The first time we try or do anything can be scary. We have to take chances, do something we aren’t totally comfortable with and make a commitment whether it be in the mental or physical sense. For first-time homebuyers, this is the case. Having no knowledge on the topic prior, buyers can get nervous and scared about what to expect and what is expected of them.
While having the “first-time buyer” jitters is normal, here is a list of tips that can help give first-time homebuyers gain a peace of mind as they start the search for their very first home.
Prioritize an amenities and features checklist
For homebuyers, the purchasing process is an emotional roller coaster. Without a good grip on the end goal, there can be some straying from the path of finding your first home.
Creating a checklist of what you will be looking for as you start your house hunt will allow you to turn to logic when faced between the emotions of deciding between different listings. On your checklist, have three columns: one for must-have items (priorities), another for preferred items and last one for additional amenities and features that would be helpful to have. Take copies of your list with you to every showing and open house. It will allow you to take a step back when it’s between a house that is OK but has all your must-have items and a house that you love but barely has any must-have features to it.
Make sure to also budget—and include everything, even interest, taxes and insurance. It can help you make your checklist and examine it compared to your budget.
Realestate.com commissioned a survey that showed 28 percent of new homeowners say that finally closing on the home they choose is the best and most emotional part of all.
Research ways to finance
Purchasing a home is not the cheapest of things—that’s not even a question. But there are so many different options on how to go about financing your potential new home that it shouldn’t be a worry.
There are a handful of mortgage options and by researching your local lending companies, homebuyers can easily go that route. There are grants for teachers, farmers and other types of professions, or for the area you might live in. Many mortgage options also have different income limits in order to qualify for loans, funds and grants, so disqualifying yourself based on how much you make shouldn’t be a worry either.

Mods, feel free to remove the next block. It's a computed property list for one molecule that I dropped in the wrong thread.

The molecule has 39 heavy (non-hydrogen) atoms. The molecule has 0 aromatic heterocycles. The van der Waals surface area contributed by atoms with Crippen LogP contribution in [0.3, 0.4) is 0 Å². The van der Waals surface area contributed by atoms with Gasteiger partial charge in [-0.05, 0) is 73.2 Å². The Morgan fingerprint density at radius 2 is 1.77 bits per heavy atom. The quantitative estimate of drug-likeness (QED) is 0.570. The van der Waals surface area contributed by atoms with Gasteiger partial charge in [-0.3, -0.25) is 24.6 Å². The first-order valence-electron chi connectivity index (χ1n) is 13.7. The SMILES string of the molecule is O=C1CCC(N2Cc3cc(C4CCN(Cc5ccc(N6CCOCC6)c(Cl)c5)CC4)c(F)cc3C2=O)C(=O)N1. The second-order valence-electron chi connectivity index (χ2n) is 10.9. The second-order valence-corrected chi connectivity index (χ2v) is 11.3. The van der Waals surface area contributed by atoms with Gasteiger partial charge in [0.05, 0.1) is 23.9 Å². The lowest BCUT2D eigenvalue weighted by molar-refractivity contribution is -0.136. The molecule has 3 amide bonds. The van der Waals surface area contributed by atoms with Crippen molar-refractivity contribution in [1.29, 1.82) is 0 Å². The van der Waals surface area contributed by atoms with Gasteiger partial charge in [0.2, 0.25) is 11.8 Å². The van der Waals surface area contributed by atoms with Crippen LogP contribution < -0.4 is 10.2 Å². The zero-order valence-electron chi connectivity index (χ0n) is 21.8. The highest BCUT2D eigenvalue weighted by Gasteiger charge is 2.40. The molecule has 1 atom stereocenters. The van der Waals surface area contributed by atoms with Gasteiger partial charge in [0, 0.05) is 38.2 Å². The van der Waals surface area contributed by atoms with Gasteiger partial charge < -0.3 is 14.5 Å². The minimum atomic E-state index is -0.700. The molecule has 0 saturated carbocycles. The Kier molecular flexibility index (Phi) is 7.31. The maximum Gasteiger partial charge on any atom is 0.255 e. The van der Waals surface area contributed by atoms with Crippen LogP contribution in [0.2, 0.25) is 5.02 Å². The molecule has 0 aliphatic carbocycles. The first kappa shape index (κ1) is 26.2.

Making sure that you’ve thoroughly researched all options for financing and talking with your broker will help make the “financial burden” of purchasing your first home not so heavy.
Read up on the neighborhood and schools
On most home listings, it will show a list of the neighborhood schools and how they rate. This can also be an indicator of how nice the neighborhood is around that school.
People are willing to pay to make sure their kids end up in a good school district or have a good neighborhood school, and even couples without kids take this into account for when they plan to start a family in the future.
The 2014 National Association of REALTORS Profile of Home Buyers and Sellers reported that 29 percent of homebuyers stated school quality as something they considered important when looking for a home. About 22 percent said being close to a good school was a deciding factors in their purchasing their home.
And while living near a good school or in a good district might cost you a bit more, if you ever resell your home it will help be able to boost the price.
Think about buying for the long term
The National Association of Home Builders (NAHB) reported in 2009 that the average homebuyer of a single-family home lives in their home for 13 years before moving out.
When you’re looking into buying a home, make sure to hire an inspector that will be able to find problems that you wouldn’t notice as just an average homebuyer. You want to know what you’re getting into before you sign on the dotted line. This can also prevent long term problems from arising or being able to determine if investing money into the house to fix it will be worth it in the long run.
Negotiation is essential
Just because it is the first-time you have bought a home doesn’t mean you should go in unaware of what is too much for an asking price. There are three essential factors when it comes to the negotiating the purchase your first home or any home for that matter: having the needed information, preparation and staying optimistically realistic.
Like I said before, have the inspector check out the home to make sure the insulation in the walls is OK and the plumbing is fine. Know what the going market price for the area you’re looking into is so if the home is overpriced you can negotiate upgrades or other fixings that can boost the home to make it worth the asking price.
Take your time before you sign
There are certain big-purchase decisions that shouldn’t be rushed: purchasing a car, a boat and also a home. There are so many steps involved in purchasing a home—the home contract, finding a mortgage loan, qualifying, searching for the home and more—that it can easily overwhelm you. It’s easy to settle for an OK home and just sign a contract then actually taking the time and paying attention to the details of each step.
Make sure you research your financing options. Interview agents about more than just real estate to see how they are as a person. Take time to budget and thoroughly look for a home.
Don’t just sign the contract to purchase the home. Read over and examine the details. Ask about any contingency clauses that might offer you protection, or ask to see a breakdown of what the mortgage payments on the home will go toward.
Buying a home for the first time can be scary. But when you take the proper steps to get to the end goal of your dream home, it makes the entire process a whole lot easier and worth it.